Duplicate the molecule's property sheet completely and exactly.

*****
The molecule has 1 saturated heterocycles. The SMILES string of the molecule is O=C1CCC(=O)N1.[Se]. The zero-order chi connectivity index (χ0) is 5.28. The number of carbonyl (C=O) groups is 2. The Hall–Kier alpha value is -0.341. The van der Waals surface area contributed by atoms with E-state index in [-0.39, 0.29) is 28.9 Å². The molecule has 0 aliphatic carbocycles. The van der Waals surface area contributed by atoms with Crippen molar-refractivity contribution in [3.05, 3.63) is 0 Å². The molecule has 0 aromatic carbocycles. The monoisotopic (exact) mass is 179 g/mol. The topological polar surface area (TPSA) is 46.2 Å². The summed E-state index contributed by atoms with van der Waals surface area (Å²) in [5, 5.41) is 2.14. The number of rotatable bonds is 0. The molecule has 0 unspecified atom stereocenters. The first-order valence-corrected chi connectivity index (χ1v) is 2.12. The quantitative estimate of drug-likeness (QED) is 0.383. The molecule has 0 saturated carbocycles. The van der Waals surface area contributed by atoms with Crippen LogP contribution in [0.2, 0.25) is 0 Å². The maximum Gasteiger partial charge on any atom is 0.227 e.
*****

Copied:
The molecule has 1 saturated heterocycles. The SMILES string of the molecule is O=C1CCC(=O)N1.[Se]. The zero-order chi connectivity index (χ0) is 5.28. The number of carbonyl (C=O) groups is 2. The Hall–Kier alpha value is -0.341. The van der Waals surface area contributed by atoms with E-state index in [-0.39, 0.29) is 28.9 Å². The molecule has 0 aliphatic carbocycles. The van der Waals surface area contributed by atoms with Crippen molar-refractivity contribution in [3.05, 3.63) is 0 Å². The molecule has 0 aromatic carbocycles. The monoisotopic (exact) mass is 179 g/mol. The topological polar surface area (TPSA) is 46.2 Å². The summed E-state index contributed by atoms with van der Waals surface area (Å²) in [5, 5.41) is 2.14. The number of rotatable bonds is 0. The molecule has 0 unspecified atom stereocenters. The first-order valence-corrected chi connectivity index (χ1v) is 2.12. The quantitative estimate of drug-likeness (QED) is 0.383. The molecule has 0 saturated carbocycles. The van der Waals surface area contributed by atoms with Crippen LogP contribution in [0.2, 0.25) is 0 Å². The maximum Gasteiger partial charge on any atom is 0.227 e.